This is a very interesting thread. I had MX Two years ago full Lymph Clearance, Chemo and Rads, Then a Second MX a year ago. Itake Tamoxofen now, I worked part time, Breakfast and Lunch, I am a chef, but did not do the evenings. I went back to work In November last year, but found the days too hard going and reduced to 3 days a week. I have just started back "Full Time" This means a 12 to 13 hour day every day 5 days a week, I long for my days off, It is a dillema, Love my job , hate being on the breadline while still working hard ie: doing the 3 days a week, but feel I owe it to myself to NOT get exhausted, one of the hardest things I find is getting a work life balance.
I really feel I only have half the energy I used to have, it is the evening shift that is the killer. How much is too much and I hate the feeling I have that I have a window of health and do not want to waste it working but long for normality.
Sorry for the confusion in this post but really feel torn.
Hmm, I was doing fine, had my weeks of having a sleep each day, or having a rest, or just the occasional morning in bed, and then found myself with more work and no time and thinking I was ok, no longer needing the same rests etc. Well I am feeling it now again and need to figure what I can stop doing as the odd morning in bed sounds really helpful. Trouble is that several months after chemo and looking healthy means that people assume I will have the stamina to handle things and no longer say no.
Thank you for your most interesting reply
.I was beginning to think I was unusual in the length of time it is taking for me to feel more my old self. As you said, no one seems able to say how long it will continue for, but I understand that for some ladies, it never really does go away, although it remains in not as extreme a form as in the first year or so after chemo.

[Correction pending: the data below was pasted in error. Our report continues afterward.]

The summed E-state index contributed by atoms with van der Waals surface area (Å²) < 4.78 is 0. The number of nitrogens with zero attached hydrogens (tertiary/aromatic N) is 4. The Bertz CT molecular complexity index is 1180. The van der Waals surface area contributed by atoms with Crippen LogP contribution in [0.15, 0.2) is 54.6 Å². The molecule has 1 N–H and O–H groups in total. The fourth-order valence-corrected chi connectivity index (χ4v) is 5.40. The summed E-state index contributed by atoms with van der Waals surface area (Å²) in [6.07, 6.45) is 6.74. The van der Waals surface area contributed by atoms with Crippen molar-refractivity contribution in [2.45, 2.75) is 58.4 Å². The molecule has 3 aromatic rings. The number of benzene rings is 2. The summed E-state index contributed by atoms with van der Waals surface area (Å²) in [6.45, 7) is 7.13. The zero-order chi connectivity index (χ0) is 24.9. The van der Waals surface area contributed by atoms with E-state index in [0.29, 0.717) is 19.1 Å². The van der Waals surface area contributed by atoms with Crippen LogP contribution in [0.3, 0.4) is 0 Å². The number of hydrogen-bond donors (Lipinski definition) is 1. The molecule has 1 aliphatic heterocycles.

The worst thing is packing too much into a day, then feeling as though someone has removed my 'powerpack' .When that happens, even if the ceiling were to fall in, all I can do is to sit totally still- even speaking when that happens is too much effort- until I get through it- usually after half an hour or so.
I understand what the lady who works in the primary school sector means about returning to work too early, and its negative impact on your energy levels. I do think there is a more general issue here with employers not always being as supportive as they could be with employees returning after cancer treatment- as others have said elsewhere on this board- unless you have direct experience of undergoing cancer treatment, people just do not 'get it'!!
Hi everyone - yes take care and be kind to yourself are the best words of advice - I finished my treatment three years ago this week I realise as I write this. For ages I slept every afternoon, then I didn't need to, but I was able to work part time for two years which really really helped - and you know what- I convelesced ...not a word we use a lot but when I was saying to myself "you should be back on your feet by now" - I used to say no hang on a moment you had two operations includin an MX, chemo which had you in bed off your feet for weeks at a time and then rads and now tamox - chill out girl and rest till your body says it doesn't want to rest any more.
For the past year, so from end of yr 2 post treatment to end year 3 I have had some energy, I now swim 1 k each week, do pilates, walk everywhere and do my allotment - and when i feel I need a rest I rest, still,
chemo brain eventually disappered ...but I think the tamox still has a bit of a drag effect.